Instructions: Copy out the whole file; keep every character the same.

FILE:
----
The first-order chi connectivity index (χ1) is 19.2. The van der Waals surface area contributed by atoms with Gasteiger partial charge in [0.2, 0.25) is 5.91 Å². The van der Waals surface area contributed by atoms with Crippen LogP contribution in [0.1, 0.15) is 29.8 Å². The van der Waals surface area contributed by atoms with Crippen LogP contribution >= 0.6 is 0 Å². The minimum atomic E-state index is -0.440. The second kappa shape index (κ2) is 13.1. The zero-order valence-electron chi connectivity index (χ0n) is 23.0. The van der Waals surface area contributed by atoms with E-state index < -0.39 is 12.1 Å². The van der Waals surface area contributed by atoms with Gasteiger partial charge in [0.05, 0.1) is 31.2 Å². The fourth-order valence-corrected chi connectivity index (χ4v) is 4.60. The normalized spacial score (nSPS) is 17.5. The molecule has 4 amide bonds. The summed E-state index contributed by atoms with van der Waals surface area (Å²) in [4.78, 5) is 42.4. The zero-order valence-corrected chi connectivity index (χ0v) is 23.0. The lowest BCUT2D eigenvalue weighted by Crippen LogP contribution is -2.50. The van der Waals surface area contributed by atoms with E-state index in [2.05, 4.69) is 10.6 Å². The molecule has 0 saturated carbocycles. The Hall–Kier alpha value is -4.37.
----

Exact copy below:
The first-order chi connectivity index (χ1) is 19.2. The van der Waals surface area contributed by atoms with Gasteiger partial charge in [0.2, 0.25) is 5.91 Å². The van der Waals surface area contributed by atoms with Crippen LogP contribution in [0.1, 0.15) is 29.8 Å². The van der Waals surface area contributed by atoms with Crippen LogP contribution >= 0.6 is 0 Å². The minimum atomic E-state index is -0.440. The second kappa shape index (κ2) is 13.1. The zero-order valence-electron chi connectivity index (χ0n) is 23.0. The van der Waals surface area contributed by atoms with E-state index < -0.39 is 12.1 Å². The van der Waals surface area contributed by atoms with Gasteiger partial charge in [0.05, 0.1) is 31.2 Å². The fourth-order valence-corrected chi connectivity index (χ4v) is 4.60. The normalized spacial score (nSPS) is 17.5. The molecule has 4 amide bonds. The summed E-state index contributed by atoms with van der Waals surface area (Å²) in [4.78, 5) is 42.4. The zero-order valence-corrected chi connectivity index (χ0v) is 23.0. The lowest BCUT2D eigenvalue weighted by Crippen LogP contribution is -2.50. The van der Waals surface area contributed by atoms with E-state index in [2.05, 4.69) is 10.6 Å². The molecule has 0 saturated carbocycles. The Hall–Kier alpha value is -4.37.